Saturday, June 30, 2018

Sunbirds - No Sun No Shadow (1986 & 1997)

Chico, CA has never been much of a musical epicenter, but for the lucky few that made their acquaintance with a local mid-80s trio dubbed Sunbirds, that northern Cali locale must have been all the more sacred.  During their initial run, circa '86, (The) Sunbirds had made little in the way of music for public consumption and wouldn't reconvene until eleven years later.  Six songs apiece from each of these eras were compiled onto the archival, No Sun No Shadow in 2003.  With connections to other area left-of-the-dial outfits like Barbara Manning's 28th Day, The Downsiders, and even local yokels Vomit Launch, the Sunbirds naturally exuded an indie rock disposition.  On the nascent recordings that comprise the second half of No Sun... the band's penchant for clangy, jangle-laced guitar maneuvers and achingly endowed vocals, courtesy of one Cole Marquis, could have easily begged comparisons to early REM.  I can also draw parallels to Sunbirds contemporaries the Pedaljets and Libertines (Ohio) in large part to the lo-fidelity, rough hewn angularities of "Three Easy Steps" and "Old Black Crow," the latter bearing an opening salvo that mimics Bauhaus' "Bela Legosi's Dead," before settling into something more indigenous.

The 1997 reunion songs (represented on the first half of the CD) speak volumes about Sunbird's development as players.  Despite a samey-ness factor, the material throughout No Sun... is succulent ear candy to a fault.  Yes, much of what's here could have benefited from better recording facilities, but all of that tape hiss and analog ambiance are part of this compilation's charm.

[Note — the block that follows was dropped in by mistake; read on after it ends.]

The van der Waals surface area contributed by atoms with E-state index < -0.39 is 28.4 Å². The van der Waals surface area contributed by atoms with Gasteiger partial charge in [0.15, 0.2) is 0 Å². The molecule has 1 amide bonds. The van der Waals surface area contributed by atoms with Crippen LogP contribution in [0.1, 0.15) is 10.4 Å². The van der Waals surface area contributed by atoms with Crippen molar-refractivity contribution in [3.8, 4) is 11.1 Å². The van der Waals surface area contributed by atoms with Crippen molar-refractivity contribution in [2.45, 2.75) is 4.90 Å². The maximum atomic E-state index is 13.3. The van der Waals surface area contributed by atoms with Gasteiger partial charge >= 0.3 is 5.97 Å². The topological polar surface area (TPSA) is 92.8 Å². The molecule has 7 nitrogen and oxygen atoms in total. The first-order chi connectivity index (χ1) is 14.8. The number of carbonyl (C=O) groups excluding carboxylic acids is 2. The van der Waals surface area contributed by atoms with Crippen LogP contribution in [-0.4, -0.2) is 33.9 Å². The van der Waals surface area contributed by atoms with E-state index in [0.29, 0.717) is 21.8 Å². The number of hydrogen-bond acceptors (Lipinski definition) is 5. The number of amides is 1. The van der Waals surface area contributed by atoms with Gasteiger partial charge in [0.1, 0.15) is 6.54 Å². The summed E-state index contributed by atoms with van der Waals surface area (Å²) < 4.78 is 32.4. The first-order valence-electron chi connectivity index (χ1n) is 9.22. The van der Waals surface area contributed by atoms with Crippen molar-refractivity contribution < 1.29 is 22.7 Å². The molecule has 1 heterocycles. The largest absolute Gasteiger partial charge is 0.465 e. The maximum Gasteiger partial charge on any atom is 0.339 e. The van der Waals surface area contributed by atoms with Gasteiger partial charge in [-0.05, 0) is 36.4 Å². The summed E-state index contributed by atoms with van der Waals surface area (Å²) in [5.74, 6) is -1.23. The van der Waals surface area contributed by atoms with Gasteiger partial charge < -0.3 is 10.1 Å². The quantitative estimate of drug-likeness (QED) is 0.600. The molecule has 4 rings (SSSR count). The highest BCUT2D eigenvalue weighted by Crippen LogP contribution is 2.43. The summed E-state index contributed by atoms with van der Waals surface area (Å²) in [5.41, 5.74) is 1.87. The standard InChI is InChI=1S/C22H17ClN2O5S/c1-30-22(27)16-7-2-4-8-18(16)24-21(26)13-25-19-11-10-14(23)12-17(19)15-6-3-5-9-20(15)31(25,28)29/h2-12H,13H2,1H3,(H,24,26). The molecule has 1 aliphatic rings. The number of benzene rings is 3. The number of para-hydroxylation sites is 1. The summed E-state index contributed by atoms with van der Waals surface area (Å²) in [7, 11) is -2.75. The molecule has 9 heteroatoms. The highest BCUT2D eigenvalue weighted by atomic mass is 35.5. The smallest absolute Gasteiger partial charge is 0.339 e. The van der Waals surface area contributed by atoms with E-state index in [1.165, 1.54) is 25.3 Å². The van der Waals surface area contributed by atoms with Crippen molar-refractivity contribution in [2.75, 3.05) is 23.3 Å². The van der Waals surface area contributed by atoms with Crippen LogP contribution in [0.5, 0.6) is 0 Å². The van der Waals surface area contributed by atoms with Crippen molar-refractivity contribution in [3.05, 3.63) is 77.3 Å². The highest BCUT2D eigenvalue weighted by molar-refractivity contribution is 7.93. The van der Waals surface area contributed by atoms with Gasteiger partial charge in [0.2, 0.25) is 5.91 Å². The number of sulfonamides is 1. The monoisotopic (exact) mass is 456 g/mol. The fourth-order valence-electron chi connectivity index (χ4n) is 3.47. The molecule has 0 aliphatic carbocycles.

01. Rocket
02. Only in Their Dreams
03. No Sun No Shadow
04. Breathtaking
05. Three Easy Steps
06. Don't Rewind

07. Mudslide
08. Old Black Crow
09. She's Alright
10. Only in their Dreams
11. No Sun No Shadow
12. Three Easy Steps 


Thursday, June 28, 2018

Cuban Heels - Work Our Way to Heaven (1981, Virgin)

For a band whose lone marketplace offering was just one measly punk 45 in 1977, Scotland's Johnny and the Self Abusers nevertheless contained members that would spin off into the eventual world renown Simple Minds (Jim Kerr to be specific)...and this band.  The Cuban Heels, which entailed the involvement of ex-Abusers Michael McNeil, John Milarky and Tony Donald, had something a bit less lofty and pious in mind than Kerr and his long running offshoots, and all the better for it as evidenced by Work Our Way to Heaven

The near-spotless first half of the album in question often rocks out like a sturdier XTC - tuneful, smart and dare I say a good couple of years before it's time.  "Liberty Park" and "A Matter of Time" are but a couple of inspired standouts. Side two finds the Heels milling about in a couple of different orbits.  The hepped up dance rock of "Walk on Water" and "Hard Times" sound downright frivolous by comparison, and "Coming Up for Air" is a strikingly subdued chamber music piece.  The title track is loosely similar to some of Public Image Ltd's more structured 'pop' dabblings, and the finale "My Colours Fly" is assertive and lively as anything found on Heaven's better half.  It would prove to the Heels sole full length, but roughly half a dozen singles surrounded it.  All of these songs collected in one tidy spot would make for a splendid reissue (hint, hint).

01. Liberty Hall
02. Move Up a Grade
03. Where the Days Go
04. A Matter of Time
05. Homes for Heroes
06. The Old School Song
07. Walk on Water
08. Hard Times
09. Coming Up for Air
10. Work Our Way to Heaven
11. My Colours Fly


Wednesday, June 27, 2018

The Reivers (Zeitgeist) - KUT Radio, Austin 11/11/85

A lot of you have gotten a charge out of my Reivers postings over the years, specifically their debut Translate Slowly, and demos for subsequent albums Saturday and End of the Day, so I thought I'd share this companion piece of sorts.  Tracked in late 1985 at Austin's publicly funded left-of-the-dial outlet KUT FM, this in-studio session isn't some mere four or five song pittance, rather a bona fide full length concert.  It followed on the heels of Translate Slowly, when the band was still going by their original moniker of Zeitgeist (which is how they're referred to by the DJ during this taping.  Part of Austin's so-called "new sincerity" movement, the co-ed Reivers hinted at the-then burgeoning indie-rock aplomb of combos like REM and Let's Active while incorporating a rootsy tenor that never went unnoticed.